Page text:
BCC Staff: This week we feature the top ten posts from 2011 – 2016. We hope these posts encourage, edify, and challenge you!
Katherine is a wonderful woman in our congregation who loves Jesus, stays at home with her kids, and is trying to be a faithful wife to her husband. A few weeks ago Katherine and I had a conversation. She shared about her struggle with sharing her opinions in a way that does not seem domineering. Katherine is a legitimately kind and Spirit-filled woman who wants to be loving towards those with whom she is in relationship. She is aware, however, of a tendency in her own life—which has been confirmed by others—to come across as bossy, preachy, overbearing, and judgmental.
Katherine is perplexed. She is passionate and full of conviction and desires to speak truth into the lives of people she loves. She is not sure, however, that she understands how to do that in a way that is not harsh. She very humbly asked me what she could do to be able to speak honestly without sounding insensitive.
Now of course there is Ephesians 4:15 to consider and apply: Speaking the truth in love, we are to grow up in every way into him who is the head, into Christ. If we are to grow up in Christ in the context of our conversations, the apostle Paul commands two things about our words.
First, he makes a command about the content of our speech—it must be truthful. Second, he makes a command about the method of our speech—it must be loving. Everything we say needs to be both wise and loving. Our speech is to be full of gracious candor. I talked about this passage with Katherine and it helped, but she also was a bit discouraged. The passage points out what she already knows she is not doing. It doesn’t give her steps to change.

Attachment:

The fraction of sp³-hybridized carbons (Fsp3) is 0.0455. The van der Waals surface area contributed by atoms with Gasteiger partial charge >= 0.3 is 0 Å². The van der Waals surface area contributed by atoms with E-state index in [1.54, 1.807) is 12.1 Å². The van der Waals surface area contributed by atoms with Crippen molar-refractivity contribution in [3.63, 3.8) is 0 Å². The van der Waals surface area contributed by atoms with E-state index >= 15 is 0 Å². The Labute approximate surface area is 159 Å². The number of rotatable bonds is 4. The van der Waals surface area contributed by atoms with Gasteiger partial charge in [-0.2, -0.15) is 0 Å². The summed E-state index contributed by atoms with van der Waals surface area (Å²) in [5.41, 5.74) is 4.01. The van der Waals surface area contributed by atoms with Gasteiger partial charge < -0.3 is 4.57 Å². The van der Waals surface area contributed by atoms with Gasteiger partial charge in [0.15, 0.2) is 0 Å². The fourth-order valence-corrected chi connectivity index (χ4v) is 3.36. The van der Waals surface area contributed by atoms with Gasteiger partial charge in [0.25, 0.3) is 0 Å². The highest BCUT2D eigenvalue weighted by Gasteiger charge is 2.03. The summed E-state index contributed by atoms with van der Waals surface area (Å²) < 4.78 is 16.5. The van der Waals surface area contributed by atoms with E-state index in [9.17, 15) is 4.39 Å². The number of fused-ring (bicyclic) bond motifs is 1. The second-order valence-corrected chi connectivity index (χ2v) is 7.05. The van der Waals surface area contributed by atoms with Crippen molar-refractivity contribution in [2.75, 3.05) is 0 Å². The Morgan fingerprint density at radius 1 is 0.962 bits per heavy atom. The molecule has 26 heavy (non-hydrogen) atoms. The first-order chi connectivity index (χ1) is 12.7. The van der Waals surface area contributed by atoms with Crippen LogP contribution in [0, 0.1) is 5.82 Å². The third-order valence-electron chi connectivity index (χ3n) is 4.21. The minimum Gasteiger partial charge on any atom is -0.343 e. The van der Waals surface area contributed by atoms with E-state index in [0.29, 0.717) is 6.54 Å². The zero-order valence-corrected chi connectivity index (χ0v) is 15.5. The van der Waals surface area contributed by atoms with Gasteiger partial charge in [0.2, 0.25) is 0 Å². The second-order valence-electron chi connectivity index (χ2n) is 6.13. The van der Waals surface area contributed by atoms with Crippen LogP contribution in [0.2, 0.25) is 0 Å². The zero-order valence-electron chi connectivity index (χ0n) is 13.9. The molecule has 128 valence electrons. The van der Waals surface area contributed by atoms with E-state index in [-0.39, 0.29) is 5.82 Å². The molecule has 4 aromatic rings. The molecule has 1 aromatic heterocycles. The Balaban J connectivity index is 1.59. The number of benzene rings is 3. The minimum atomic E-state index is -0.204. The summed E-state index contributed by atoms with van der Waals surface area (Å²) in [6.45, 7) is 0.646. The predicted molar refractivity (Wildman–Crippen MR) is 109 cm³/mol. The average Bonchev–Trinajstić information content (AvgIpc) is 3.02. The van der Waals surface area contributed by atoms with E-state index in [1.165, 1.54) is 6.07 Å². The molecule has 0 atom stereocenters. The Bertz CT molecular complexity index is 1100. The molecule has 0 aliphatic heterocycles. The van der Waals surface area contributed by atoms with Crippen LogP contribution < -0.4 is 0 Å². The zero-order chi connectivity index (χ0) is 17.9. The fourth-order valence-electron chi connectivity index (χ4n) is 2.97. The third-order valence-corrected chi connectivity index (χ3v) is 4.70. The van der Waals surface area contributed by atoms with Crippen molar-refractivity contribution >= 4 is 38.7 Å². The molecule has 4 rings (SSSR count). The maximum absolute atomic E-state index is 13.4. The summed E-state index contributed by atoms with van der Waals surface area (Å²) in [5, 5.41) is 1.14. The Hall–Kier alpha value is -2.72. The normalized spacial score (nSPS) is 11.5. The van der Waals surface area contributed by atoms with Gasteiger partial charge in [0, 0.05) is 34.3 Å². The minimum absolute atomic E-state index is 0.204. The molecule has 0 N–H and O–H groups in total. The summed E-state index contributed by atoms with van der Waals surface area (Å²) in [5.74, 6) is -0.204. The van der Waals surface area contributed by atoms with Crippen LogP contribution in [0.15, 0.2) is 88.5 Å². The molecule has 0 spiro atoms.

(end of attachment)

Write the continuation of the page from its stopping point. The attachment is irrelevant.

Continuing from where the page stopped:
So what did I say to Katherine to help her live out Ephesians 4:15? Asked another way: what other biblical principles can we use to help the Katherines of the world know how to lean on the grace of Jesus to have speech that is less harsh and more seasoned with salt? Ephesians 4:15 describes the goal. That day as we talked, I gave Katherine seven suggestions to help reach the goal.
1. In humility, avoid thinking more highly of yourself than you ought.
These words are, of course, a command from Paul in Romans 12:3, and when the Lord returns and pours out His grace to obey them perfectly, there will never again be another harsh word. Sometimes our words sound unkind to others because—even though we were exactly correct and communicated with perfect pitch—the person who heard them responded sinfully to them. This is possible. But for those of us aware of deep patterns of pride in our own hearts, we should be careful not to assume it is true.
The reality is that, for most of us, our words are wrong before they ever even leave our mouths, because they are generated from an arrogant, self-exalting heart. My ideas are correct; yours are wrong. My motives are pure; yours are suspect. My plans are wise; yours are foolish. When words are drawn out of this poisonous well, they will not be spoken in love even if they are technically accurate, because love does not envy or boast and is not arrogant or rude (1 Cor. 13:4). My friend Katherine needs to learn, as I do, that before I ever clear my throat to speak I need to repent of the self-righteousness that drives all harshness.
2. In humility, count others more significant than yourself.
These words come from Paul’s admonition in Philippians 2. This consideration is the mirror image of the first point. If we would avoid harshness, our words not only need to involve a flight from self-exaltation, they need also to include a rush towards service of others. Whenever I speak to anybody I am addressing someone whose concerns Jesus wants me to consider above my own.
That means I need to speak as one trying to serve the significant interest of others. So often we speak to serve our own interests. We want others to hear our opinions. We want to air our own advice. We are eager for others to see things our way and laud our insights. We are on the way to speaking wise love when we repent of such motivations and speak words that we honestly intend to serve others rather than our own interest.
3. In humility, listen first, and speak last.